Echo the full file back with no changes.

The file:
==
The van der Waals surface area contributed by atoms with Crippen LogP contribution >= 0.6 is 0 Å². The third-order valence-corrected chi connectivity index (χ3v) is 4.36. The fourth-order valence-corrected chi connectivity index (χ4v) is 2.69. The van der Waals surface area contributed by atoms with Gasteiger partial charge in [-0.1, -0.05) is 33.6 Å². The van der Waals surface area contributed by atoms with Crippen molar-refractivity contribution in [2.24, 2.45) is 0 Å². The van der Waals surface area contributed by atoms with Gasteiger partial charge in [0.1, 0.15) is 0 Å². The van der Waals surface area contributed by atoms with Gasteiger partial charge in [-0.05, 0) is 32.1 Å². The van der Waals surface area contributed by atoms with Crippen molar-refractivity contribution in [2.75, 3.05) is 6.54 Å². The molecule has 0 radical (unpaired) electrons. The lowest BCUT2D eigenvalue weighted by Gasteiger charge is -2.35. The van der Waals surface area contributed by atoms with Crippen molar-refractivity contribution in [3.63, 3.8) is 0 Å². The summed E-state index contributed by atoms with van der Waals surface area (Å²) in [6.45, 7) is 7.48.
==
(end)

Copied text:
The van der Waals surface area contributed by atoms with Crippen LogP contribution >= 0.6 is 0 Å². The third-order valence-corrected chi connectivity index (χ3v) is 4.36. The fourth-order valence-corrected chi connectivity index (χ4v) is 2.69. The van der Waals surface area contributed by atoms with Gasteiger partial charge in [-0.1, -0.05) is 33.6 Å². The van der Waals surface area contributed by atoms with Crippen molar-refractivity contribution in [2.24, 2.45) is 0 Å². The van der Waals surface area contributed by atoms with Gasteiger partial charge in [0.1, 0.15) is 0 Å². The van der Waals surface area contributed by atoms with Gasteiger partial charge in [-0.05, 0) is 32.1 Å². The van der Waals surface area contributed by atoms with Crippen molar-refractivity contribution in [2.75, 3.05) is 6.54 Å². The molecule has 0 radical (unpaired) electrons. The lowest BCUT2D eigenvalue weighted by Gasteiger charge is -2.35. The van der Waals surface area contributed by atoms with Crippen molar-refractivity contribution in [3.63, 3.8) is 0 Å². The summed E-state index contributed by atoms with van der Waals surface area (Å²) in [6.45, 7) is 7.48.